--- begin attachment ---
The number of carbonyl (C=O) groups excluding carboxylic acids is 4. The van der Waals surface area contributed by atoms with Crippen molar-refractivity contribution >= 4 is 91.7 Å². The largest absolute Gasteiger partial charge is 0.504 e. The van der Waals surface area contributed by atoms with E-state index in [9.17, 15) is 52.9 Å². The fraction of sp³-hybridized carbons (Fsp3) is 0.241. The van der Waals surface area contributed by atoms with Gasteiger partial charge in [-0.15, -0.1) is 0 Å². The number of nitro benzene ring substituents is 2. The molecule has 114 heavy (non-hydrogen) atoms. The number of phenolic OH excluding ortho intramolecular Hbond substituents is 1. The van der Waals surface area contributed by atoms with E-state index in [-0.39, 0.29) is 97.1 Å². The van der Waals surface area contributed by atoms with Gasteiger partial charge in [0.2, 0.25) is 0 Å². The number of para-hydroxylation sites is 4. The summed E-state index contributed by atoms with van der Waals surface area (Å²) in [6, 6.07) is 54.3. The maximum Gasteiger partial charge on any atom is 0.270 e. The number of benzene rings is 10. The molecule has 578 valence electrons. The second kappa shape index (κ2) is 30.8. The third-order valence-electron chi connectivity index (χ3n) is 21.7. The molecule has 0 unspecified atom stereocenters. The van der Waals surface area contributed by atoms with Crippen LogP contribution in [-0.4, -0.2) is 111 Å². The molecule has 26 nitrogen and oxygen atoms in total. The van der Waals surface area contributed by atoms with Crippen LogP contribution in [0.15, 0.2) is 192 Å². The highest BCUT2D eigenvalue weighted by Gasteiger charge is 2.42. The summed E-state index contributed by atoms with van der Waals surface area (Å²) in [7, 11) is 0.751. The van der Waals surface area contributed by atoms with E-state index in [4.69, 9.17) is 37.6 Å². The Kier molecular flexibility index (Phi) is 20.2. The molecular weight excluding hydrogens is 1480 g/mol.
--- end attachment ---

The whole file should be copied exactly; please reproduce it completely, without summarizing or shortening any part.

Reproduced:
The number of carbonyl (C=O) groups excluding carboxylic acids is 4. The van der Waals surface area contributed by atoms with Crippen molar-refractivity contribution >= 4 is 91.7 Å². The largest absolute Gasteiger partial charge is 0.504 e. The van der Waals surface area contributed by atoms with E-state index in [9.17, 15) is 52.9 Å². The fraction of sp³-hybridized carbons (Fsp3) is 0.241. The van der Waals surface area contributed by atoms with Gasteiger partial charge in [-0.15, -0.1) is 0 Å². The number of nitro benzene ring substituents is 2. The molecule has 114 heavy (non-hydrogen) atoms. The number of phenolic OH excluding ortho intramolecular Hbond substituents is 1. The van der Waals surface area contributed by atoms with E-state index in [-0.39, 0.29) is 97.1 Å². The van der Waals surface area contributed by atoms with Gasteiger partial charge in [0.2, 0.25) is 0 Å². The number of para-hydroxylation sites is 4. The summed E-state index contributed by atoms with van der Waals surface area (Å²) in [6, 6.07) is 54.3. The maximum Gasteiger partial charge on any atom is 0.270 e. The number of benzene rings is 10. The molecule has 578 valence electrons. The second kappa shape index (κ2) is 30.8. The third-order valence-electron chi connectivity index (χ3n) is 21.7. The molecule has 0 unspecified atom stereocenters. The van der Waals surface area contributed by atoms with Crippen LogP contribution in [-0.4, -0.2) is 111 Å². The molecule has 26 nitrogen and oxygen atoms in total. The van der Waals surface area contributed by atoms with Crippen LogP contribution in [0.15, 0.2) is 192 Å². The highest BCUT2D eigenvalue weighted by Gasteiger charge is 2.42. The summed E-state index contributed by atoms with van der Waals surface area (Å²) in [7, 11) is 0.751. The van der Waals surface area contributed by atoms with E-state index in [4.69, 9.17) is 37.6 Å². The Kier molecular flexibility index (Phi) is 20.2. The molecular weight excluding hydrogens is 1480 g/mol.